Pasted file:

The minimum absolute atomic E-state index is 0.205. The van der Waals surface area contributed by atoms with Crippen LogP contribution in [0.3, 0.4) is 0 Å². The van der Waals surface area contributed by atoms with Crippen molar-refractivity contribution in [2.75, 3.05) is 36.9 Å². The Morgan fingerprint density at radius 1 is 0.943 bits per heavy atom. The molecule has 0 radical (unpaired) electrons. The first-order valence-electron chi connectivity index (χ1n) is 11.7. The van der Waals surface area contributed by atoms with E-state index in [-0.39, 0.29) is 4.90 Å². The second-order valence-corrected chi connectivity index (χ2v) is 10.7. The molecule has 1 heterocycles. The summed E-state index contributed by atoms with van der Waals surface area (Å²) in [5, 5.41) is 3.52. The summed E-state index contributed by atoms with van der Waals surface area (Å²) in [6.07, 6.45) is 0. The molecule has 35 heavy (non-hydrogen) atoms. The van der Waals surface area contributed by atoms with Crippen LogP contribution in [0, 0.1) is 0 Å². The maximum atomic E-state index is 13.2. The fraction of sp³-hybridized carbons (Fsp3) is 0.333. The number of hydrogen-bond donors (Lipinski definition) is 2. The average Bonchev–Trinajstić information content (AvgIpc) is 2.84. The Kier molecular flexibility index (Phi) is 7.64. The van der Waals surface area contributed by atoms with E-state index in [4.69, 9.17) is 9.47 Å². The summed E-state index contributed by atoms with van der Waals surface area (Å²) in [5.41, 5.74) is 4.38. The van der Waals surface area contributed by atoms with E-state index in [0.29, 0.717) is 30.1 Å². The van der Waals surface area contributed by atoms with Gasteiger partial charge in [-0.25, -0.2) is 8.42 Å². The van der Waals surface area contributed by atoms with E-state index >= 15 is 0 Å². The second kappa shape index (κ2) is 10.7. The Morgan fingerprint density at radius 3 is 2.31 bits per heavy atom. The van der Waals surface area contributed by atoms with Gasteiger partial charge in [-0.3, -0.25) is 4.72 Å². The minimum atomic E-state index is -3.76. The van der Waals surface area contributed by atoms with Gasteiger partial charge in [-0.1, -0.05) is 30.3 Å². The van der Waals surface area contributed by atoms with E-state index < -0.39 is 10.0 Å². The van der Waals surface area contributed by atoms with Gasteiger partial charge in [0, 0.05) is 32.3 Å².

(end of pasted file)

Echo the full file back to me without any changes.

The minimum absolute atomic E-state index is 0.205. The van der Waals surface area contributed by atoms with Crippen LogP contribution in [0.3, 0.4) is 0 Å². The van der Waals surface area contributed by atoms with Crippen molar-refractivity contribution in [2.75, 3.05) is 36.9 Å². The Morgan fingerprint density at radius 1 is 0.943 bits per heavy atom. The molecule has 0 radical (unpaired) electrons. The first-order valence-electron chi connectivity index (χ1n) is 11.7. The van der Waals surface area contributed by atoms with E-state index in [-0.39, 0.29) is 4.90 Å². The second-order valence-corrected chi connectivity index (χ2v) is 10.7. The molecule has 1 heterocycles. The summed E-state index contributed by atoms with van der Waals surface area (Å²) in [5, 5.41) is 3.52. The summed E-state index contributed by atoms with van der Waals surface area (Å²) in [6.07, 6.45) is 0. The molecule has 35 heavy (non-hydrogen) atoms. The van der Waals surface area contributed by atoms with Crippen LogP contribution in [0, 0.1) is 0 Å². The maximum atomic E-state index is 13.2. The fraction of sp³-hybridized carbons (Fsp3) is 0.333. The number of hydrogen-bond donors (Lipinski definition) is 2. The average Bonchev–Trinajstić information content (AvgIpc) is 2.84. The Kier molecular flexibility index (Phi) is 7.64. The van der Waals surface area contributed by atoms with E-state index in [4.69, 9.17) is 9.47 Å². The summed E-state index contributed by atoms with van der Waals surface area (Å²) in [5.41, 5.74) is 4.38. The van der Waals surface area contributed by atoms with E-state index in [0.29, 0.717) is 30.1 Å². The van der Waals surface area contributed by atoms with Gasteiger partial charge in [-0.25, -0.2) is 8.42 Å². The van der Waals surface area contributed by atoms with E-state index >= 15 is 0 Å². The second kappa shape index (κ2) is 10.7. The Morgan fingerprint density at radius 3 is 2.31 bits per heavy atom. The van der Waals surface area contributed by atoms with Gasteiger partial charge in [-0.3, -0.25) is 4.72 Å². The minimum atomic E-state index is -3.76. The van der Waals surface area contributed by atoms with Gasteiger partial charge in [-0.1, -0.05) is 30.3 Å². The van der Waals surface area contributed by atoms with E-state index < -0.39 is 10.0 Å². The van der Waals surface area contributed by atoms with Gasteiger partial charge in [0, 0.05) is 32.3 Å².